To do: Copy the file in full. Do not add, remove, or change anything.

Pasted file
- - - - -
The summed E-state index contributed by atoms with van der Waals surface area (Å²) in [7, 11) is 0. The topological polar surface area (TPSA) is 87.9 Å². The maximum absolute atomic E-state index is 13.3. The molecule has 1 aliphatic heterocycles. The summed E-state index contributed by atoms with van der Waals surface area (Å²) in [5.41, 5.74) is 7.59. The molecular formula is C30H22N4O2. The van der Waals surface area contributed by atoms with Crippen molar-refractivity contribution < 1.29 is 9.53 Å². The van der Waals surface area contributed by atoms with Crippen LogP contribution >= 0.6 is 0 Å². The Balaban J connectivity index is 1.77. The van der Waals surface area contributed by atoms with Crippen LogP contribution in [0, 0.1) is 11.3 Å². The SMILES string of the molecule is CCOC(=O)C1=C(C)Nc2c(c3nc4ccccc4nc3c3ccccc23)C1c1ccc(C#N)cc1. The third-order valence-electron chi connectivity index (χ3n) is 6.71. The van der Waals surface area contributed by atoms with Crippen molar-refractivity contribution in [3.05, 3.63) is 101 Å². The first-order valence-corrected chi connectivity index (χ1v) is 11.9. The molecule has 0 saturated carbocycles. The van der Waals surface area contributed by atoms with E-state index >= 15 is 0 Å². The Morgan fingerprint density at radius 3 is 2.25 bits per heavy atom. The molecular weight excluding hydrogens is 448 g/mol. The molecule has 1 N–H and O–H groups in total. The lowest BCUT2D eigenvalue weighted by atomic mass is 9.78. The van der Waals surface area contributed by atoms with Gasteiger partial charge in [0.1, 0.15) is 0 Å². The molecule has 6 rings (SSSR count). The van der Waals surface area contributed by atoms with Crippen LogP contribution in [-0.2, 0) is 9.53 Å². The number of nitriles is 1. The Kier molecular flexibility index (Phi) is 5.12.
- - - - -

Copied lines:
The summed E-state index contributed by atoms with van der Waals surface area (Å²) in [7, 11) is 0. The topological polar surface area (TPSA) is 87.9 Å². The maximum absolute atomic E-state index is 13.3. The molecule has 1 aliphatic heterocycles. The summed E-state index contributed by atoms with van der Waals surface area (Å²) in [5.41, 5.74) is 7.59. The molecular formula is C30H22N4O2. The van der Waals surface area contributed by atoms with Crippen molar-refractivity contribution < 1.29 is 9.53 Å². The van der Waals surface area contributed by atoms with Crippen LogP contribution >= 0.6 is 0 Å². The Balaban J connectivity index is 1.77. The van der Waals surface area contributed by atoms with Crippen LogP contribution in [0, 0.1) is 11.3 Å². The SMILES string of the molecule is CCOC(=O)C1=C(C)Nc2c(c3nc4ccccc4nc3c3ccccc23)C1c1ccc(C#N)cc1. The third-order valence-electron chi connectivity index (χ3n) is 6.71. The van der Waals surface area contributed by atoms with Crippen molar-refractivity contribution in [3.05, 3.63) is 101 Å². The first-order valence-corrected chi connectivity index (χ1v) is 11.9. The molecule has 0 saturated carbocycles. The van der Waals surface area contributed by atoms with E-state index >= 15 is 0 Å². The Morgan fingerprint density at radius 3 is 2.25 bits per heavy atom. The molecular weight excluding hydrogens is 448 g/mol. The molecule has 1 N–H and O–H groups in total. The lowest BCUT2D eigenvalue weighted by atomic mass is 9.78. The van der Waals surface area contributed by atoms with Gasteiger partial charge in [0.1, 0.15) is 0 Å². The molecule has 6 rings (SSSR count). The van der Waals surface area contributed by atoms with Crippen LogP contribution in [-0.2, 0) is 9.53 Å². The number of nitriles is 1. The Kier molecular flexibility index (Phi) is 5.12.